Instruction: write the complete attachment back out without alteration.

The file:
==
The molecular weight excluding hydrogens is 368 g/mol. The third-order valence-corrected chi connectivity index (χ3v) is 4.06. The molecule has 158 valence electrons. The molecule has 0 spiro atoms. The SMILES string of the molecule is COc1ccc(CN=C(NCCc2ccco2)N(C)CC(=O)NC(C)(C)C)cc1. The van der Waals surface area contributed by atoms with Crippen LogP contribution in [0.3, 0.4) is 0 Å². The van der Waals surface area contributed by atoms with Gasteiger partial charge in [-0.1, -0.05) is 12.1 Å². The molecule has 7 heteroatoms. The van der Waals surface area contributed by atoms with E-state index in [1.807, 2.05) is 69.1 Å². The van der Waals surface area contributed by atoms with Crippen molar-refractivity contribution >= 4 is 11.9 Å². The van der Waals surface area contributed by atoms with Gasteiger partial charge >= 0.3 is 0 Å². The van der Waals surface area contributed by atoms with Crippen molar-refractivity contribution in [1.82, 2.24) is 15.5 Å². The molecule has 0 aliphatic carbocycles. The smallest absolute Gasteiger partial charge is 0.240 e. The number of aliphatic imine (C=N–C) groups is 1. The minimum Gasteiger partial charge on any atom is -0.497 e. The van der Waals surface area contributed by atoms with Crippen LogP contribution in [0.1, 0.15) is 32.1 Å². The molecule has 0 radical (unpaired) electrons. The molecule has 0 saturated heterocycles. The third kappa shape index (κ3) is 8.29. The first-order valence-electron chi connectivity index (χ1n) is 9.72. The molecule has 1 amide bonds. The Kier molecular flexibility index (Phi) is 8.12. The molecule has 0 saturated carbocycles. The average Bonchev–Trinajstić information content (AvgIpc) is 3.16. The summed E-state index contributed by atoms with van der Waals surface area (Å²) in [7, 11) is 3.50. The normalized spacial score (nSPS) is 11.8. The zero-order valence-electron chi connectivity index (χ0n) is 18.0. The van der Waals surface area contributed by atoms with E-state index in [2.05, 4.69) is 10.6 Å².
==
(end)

The molecular weight excluding hydrogens is 368 g/mol. The third-order valence-corrected chi connectivity index (χ3v) is 4.06. The molecule has 158 valence electrons. The molecule has 0 spiro atoms. The SMILES string of the molecule is COc1ccc(CN=C(NCCc2ccco2)N(C)CC(=O)NC(C)(C)C)cc1. The van der Waals surface area contributed by atoms with Crippen LogP contribution in [0.3, 0.4) is 0 Å². The van der Waals surface area contributed by atoms with Gasteiger partial charge in [-0.1, -0.05) is 12.1 Å². The molecule has 7 heteroatoms. The van der Waals surface area contributed by atoms with E-state index in [1.807, 2.05) is 69.1 Å². The van der Waals surface area contributed by atoms with Crippen molar-refractivity contribution >= 4 is 11.9 Å². The van der Waals surface area contributed by atoms with Gasteiger partial charge >= 0.3 is 0 Å². The van der Waals surface area contributed by atoms with Crippen molar-refractivity contribution in [1.82, 2.24) is 15.5 Å². The molecule has 0 aliphatic carbocycles. The smallest absolute Gasteiger partial charge is 0.240 e. The number of aliphatic imine (C=N–C) groups is 1. The minimum Gasteiger partial charge on any atom is -0.497 e. The van der Waals surface area contributed by atoms with Crippen LogP contribution in [0.1, 0.15) is 32.1 Å². The molecule has 0 radical (unpaired) electrons. The molecule has 0 saturated heterocycles. The third kappa shape index (κ3) is 8.29. The first-order valence-electron chi connectivity index (χ1n) is 9.72. The molecule has 1 amide bonds. The Kier molecular flexibility index (Phi) is 8.12. The molecule has 0 saturated carbocycles. The average Bonchev–Trinajstić information content (AvgIpc) is 3.16. The summed E-state index contributed by atoms with van der Waals surface area (Å²) in [7, 11) is 3.50. The normalized spacial score (nSPS) is 11.8. The zero-order valence-electron chi connectivity index (χ0n) is 18.0. The van der Waals surface area contributed by atoms with E-state index in [2.05, 4.69) is 10.6 Å².